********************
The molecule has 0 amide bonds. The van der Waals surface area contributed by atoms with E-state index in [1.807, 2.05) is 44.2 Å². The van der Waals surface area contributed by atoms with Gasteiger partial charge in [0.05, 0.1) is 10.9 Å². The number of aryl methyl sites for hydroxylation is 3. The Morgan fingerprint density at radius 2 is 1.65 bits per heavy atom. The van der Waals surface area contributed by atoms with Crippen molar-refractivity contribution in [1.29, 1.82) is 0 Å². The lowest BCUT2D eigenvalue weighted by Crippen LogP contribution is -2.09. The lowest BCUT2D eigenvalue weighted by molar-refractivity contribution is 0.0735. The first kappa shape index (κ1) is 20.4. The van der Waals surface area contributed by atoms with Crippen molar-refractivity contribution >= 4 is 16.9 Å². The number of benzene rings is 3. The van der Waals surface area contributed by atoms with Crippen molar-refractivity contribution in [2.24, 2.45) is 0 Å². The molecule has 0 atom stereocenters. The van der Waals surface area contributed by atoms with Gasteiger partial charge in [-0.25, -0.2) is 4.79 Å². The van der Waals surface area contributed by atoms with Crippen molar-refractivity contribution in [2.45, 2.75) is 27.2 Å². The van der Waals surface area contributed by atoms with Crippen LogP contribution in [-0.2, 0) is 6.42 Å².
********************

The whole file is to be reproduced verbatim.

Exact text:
The molecule has 0 amide bonds. The van der Waals surface area contributed by atoms with E-state index in [1.807, 2.05) is 44.2 Å². The van der Waals surface area contributed by atoms with Gasteiger partial charge in [0.05, 0.1) is 10.9 Å². The number of aryl methyl sites for hydroxylation is 3. The Morgan fingerprint density at radius 2 is 1.65 bits per heavy atom. The van der Waals surface area contributed by atoms with Crippen molar-refractivity contribution in [1.29, 1.82) is 0 Å². The lowest BCUT2D eigenvalue weighted by Crippen LogP contribution is -2.09. The lowest BCUT2D eigenvalue weighted by molar-refractivity contribution is 0.0735. The first kappa shape index (κ1) is 20.4. The van der Waals surface area contributed by atoms with Crippen molar-refractivity contribution >= 4 is 16.9 Å². The number of benzene rings is 3. The van der Waals surface area contributed by atoms with Crippen molar-refractivity contribution in [2.24, 2.45) is 0 Å². The molecule has 0 atom stereocenters. The van der Waals surface area contributed by atoms with Gasteiger partial charge in [-0.25, -0.2) is 4.79 Å². The van der Waals surface area contributed by atoms with Crippen molar-refractivity contribution in [2.45, 2.75) is 27.2 Å². The van der Waals surface area contributed by atoms with Crippen LogP contribution in [-0.2, 0) is 6.42 Å².